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Indian Bollywood actress Deepika Padukone poses as she arrives to attend a party she hosted in Mumbai. (AFP)
Padukone rises to top of B’wood A-list Indian actor now sets sight on Hollywood

 MUMBAI, Dec 30, (AFP): If any Bollywood star can claim 2013 as their year, it is Deepika Padukone. With four hit films, the former model has risen to the top of the A-list — and now has Hollywood in her sights. But she isn’t putting her giddy fame down to luck. “I did work at an abnormal pace, juggling three films at a time, and I think the payback has been worth it,” the elegant 27-year-old told AFP in an interview in her adopted hometown Mumbai, the entertainment capital. Padukone has catapulted to Bollywood’s big league after just six years in the movie industry, but her entry into films was hardly conventional. In an industry known for blatant nepotism and dominant acting dynasties, she has carved out a career despite being neither of showbiz parentage nor from Mumbai.

Born in Copenhagen, she grew up in Bangalore, inheriting athletic genes from her father Prakash, a badminton world champion. She was a state-level basketball, badminton and baseball player before becoming a model, and her experience and visibility in that job landed her film offers when she was as young as 19. Her acting debut came in 2007 in “Om Shanti Om”, opposite Bollywood superstar Shah Rukh Khan. Her struggle, she said, was in understanding colleagues, the craft and finding comfort in front of the camera. “When you begin working in your early 20s you are also understanding yourself and meeting many people who have an influence on your life — some good, some bad,” said the actress, smartly dressed in a high-collared shirt and trousers, with a hint of makeup on her flawless skin. If she saw early stardom with her debut film, Padukone has also faced some poor showings at the box office.

Motivated
Her 2010 films “Lafangey Parindey” (Rogue Birds), “Khelein Hum Jee Jaan Se” (We Play Wholeheartedly) and “Karthik Calling Karthik” all flopped. She praised the role of her followers in keeping her motivated. “Fans give you love. I know mine love me for who I am and not just because of the success of my films, because even in the years when my films were not doing well, I felt the same love from the audience and fans.” Padukone agreed that 2013 has been career-defining, with the hits “Race 2”, “Yeh Jawaani Hai Deewani” (This Youth is Crazy) and “Chennai Express”, again co-starring Shah Rukh Khan, which became the most profitable movie in India.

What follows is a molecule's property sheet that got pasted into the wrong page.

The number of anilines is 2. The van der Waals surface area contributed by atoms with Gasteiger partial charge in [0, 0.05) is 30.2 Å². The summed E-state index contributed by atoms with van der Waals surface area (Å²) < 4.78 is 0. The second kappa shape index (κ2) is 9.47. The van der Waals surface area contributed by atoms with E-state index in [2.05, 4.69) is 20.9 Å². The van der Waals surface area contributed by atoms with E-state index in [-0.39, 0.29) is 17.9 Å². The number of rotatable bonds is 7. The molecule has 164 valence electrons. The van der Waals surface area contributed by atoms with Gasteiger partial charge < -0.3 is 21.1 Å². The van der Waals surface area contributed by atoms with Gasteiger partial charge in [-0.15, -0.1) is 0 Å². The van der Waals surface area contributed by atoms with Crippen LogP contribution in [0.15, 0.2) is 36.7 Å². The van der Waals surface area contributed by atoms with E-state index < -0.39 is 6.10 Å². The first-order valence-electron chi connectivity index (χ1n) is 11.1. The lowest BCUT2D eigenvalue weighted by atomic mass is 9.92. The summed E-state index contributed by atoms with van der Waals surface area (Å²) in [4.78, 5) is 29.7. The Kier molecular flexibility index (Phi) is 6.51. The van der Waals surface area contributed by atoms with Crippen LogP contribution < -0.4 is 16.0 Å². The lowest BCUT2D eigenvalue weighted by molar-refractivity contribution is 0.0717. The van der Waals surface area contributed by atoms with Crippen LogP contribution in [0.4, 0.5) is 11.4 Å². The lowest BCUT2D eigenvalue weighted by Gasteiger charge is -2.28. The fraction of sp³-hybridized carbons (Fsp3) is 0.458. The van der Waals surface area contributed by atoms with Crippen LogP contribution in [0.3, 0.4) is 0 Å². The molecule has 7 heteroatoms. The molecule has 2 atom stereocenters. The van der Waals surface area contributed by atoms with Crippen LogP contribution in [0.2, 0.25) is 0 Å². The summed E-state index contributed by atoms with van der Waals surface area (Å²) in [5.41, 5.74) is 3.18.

Also this year “Goliyon Ki Raasleela Ram-Leela” (The Battle of Bullets: Ram-Leela), an interpretation of Romeo and Juliet, won Padukone near-universal praise. There were even reports of her being considered for a role in the next instalment of the “Fast & Furious” franchise — although the film is now uncertain after US actor Paul Walker’s fatal car accident. “I know how close I was to doing that film, but I choose to stand by my earlier commitments here,” she said. “‘Fast & Furious’ didn’t work out, for whatever reasons. But it’s ridiculous for people to say that the stories were floated for publicity. Sometimes I think it’s destiny,” she said. But she suggests Hollywood projects remain a real possibility. “I am sure there will be something else.”

Played
Padukone has thus far mostly played the romantic female lead in typically commercial Bollywood films, combining song, dance, comedy and action. In real life, director Homi Adajania describes her as having an “intense drive”, combined with loyalty and “wisdom to play the game with poise”. She credits her background in sports with her disciplined approach. “If my backhand is weak then before the next tournament I better practise my backhand properly,” she said. “When a film does well or does not do well, you analyse it and work on the things that did not work.” Padukone has also faced constant interest from gossip columns, whether over her love life — especially her former relationship with fellow star Ranbir Kapoor — or supposed tiffs within the small group of Bollywood A-listers.

“I think it is more media-created than reality,” she said of rivalries with other actresses. “That may have existed earlier, but I don’t think it exists now. We may not be the best of friends but that is because we don’t have the opportunities or the time. “It’s not that we don’t want to. I think we are all secure in the work we do.” Padukone’s next films include “Finding Fanny”, an English-Konkani language satire and “Kochadaiiyaan” (The King with a Long, Curly Mane), a Tamil period film with south Indian superstar Rajnikanth. “It’s nice to be appreciated and loved. I know that I have the ability to make people laugh, cry or smile,” she said. “That I have a certain influence on people’s lives is very humbling — and a responsibility to bear.”

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